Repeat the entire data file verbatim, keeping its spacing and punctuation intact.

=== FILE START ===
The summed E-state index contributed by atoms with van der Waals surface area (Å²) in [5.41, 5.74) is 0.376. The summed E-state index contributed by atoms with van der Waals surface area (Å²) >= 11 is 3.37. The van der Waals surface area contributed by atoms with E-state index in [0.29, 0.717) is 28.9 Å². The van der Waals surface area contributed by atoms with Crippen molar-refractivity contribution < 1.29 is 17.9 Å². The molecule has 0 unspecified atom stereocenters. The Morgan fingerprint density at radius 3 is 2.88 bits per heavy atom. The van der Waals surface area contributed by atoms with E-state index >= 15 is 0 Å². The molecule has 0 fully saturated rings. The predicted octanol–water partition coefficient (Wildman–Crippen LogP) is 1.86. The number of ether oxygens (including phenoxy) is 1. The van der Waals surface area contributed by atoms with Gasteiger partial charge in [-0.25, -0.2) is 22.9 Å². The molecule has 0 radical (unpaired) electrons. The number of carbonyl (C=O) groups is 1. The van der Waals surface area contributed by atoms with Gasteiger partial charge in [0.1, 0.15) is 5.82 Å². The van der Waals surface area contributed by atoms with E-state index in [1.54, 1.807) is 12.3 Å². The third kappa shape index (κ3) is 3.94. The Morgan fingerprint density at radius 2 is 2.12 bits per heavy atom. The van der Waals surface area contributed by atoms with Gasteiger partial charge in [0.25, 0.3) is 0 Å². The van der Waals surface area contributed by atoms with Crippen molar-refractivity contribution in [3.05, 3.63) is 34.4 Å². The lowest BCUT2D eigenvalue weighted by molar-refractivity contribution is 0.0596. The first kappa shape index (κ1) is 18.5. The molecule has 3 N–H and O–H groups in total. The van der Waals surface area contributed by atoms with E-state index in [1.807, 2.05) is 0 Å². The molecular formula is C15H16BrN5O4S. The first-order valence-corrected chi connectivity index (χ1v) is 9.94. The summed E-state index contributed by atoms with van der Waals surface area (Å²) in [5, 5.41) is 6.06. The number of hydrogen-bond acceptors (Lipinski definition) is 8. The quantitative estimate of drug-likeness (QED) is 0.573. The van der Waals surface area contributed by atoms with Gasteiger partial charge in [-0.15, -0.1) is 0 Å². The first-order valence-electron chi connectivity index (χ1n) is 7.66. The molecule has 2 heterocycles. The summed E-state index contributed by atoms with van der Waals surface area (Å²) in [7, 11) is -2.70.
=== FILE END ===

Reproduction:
The summed E-state index contributed by atoms with van der Waals surface area (Å²) in [5.41, 5.74) is 0.376. The summed E-state index contributed by atoms with van der Waals surface area (Å²) >= 11 is 3.37. The van der Waals surface area contributed by atoms with E-state index in [0.29, 0.717) is 28.9 Å². The van der Waals surface area contributed by atoms with Crippen molar-refractivity contribution < 1.29 is 17.9 Å². The molecule has 0 unspecified atom stereocenters. The Morgan fingerprint density at radius 3 is 2.88 bits per heavy atom. The van der Waals surface area contributed by atoms with E-state index >= 15 is 0 Å². The molecule has 0 fully saturated rings. The predicted octanol–water partition coefficient (Wildman–Crippen LogP) is 1.86. The number of ether oxygens (including phenoxy) is 1. The van der Waals surface area contributed by atoms with Gasteiger partial charge in [-0.25, -0.2) is 22.9 Å². The molecule has 0 radical (unpaired) electrons. The number of carbonyl (C=O) groups is 1. The van der Waals surface area contributed by atoms with Gasteiger partial charge in [0.1, 0.15) is 5.82 Å². The van der Waals surface area contributed by atoms with E-state index in [1.54, 1.807) is 12.3 Å². The third kappa shape index (κ3) is 3.94. The Morgan fingerprint density at radius 2 is 2.12 bits per heavy atom. The van der Waals surface area contributed by atoms with Gasteiger partial charge in [0.25, 0.3) is 0 Å². The van der Waals surface area contributed by atoms with Crippen molar-refractivity contribution in [3.05, 3.63) is 34.4 Å². The lowest BCUT2D eigenvalue weighted by molar-refractivity contribution is 0.0596. The first kappa shape index (κ1) is 18.5. The molecule has 3 N–H and O–H groups in total. The van der Waals surface area contributed by atoms with E-state index in [1.807, 2.05) is 0 Å². The molecular formula is C15H16BrN5O4S. The first-order valence-corrected chi connectivity index (χ1v) is 9.94. The summed E-state index contributed by atoms with van der Waals surface area (Å²) in [5, 5.41) is 6.06. The number of hydrogen-bond acceptors (Lipinski definition) is 8. The quantitative estimate of drug-likeness (QED) is 0.573. The van der Waals surface area contributed by atoms with Gasteiger partial charge in [-0.15, -0.1) is 0 Å². The first-order valence-electron chi connectivity index (χ1n) is 7.66. The molecule has 2 heterocycles. The summed E-state index contributed by atoms with van der Waals surface area (Å²) in [7, 11) is -2.70.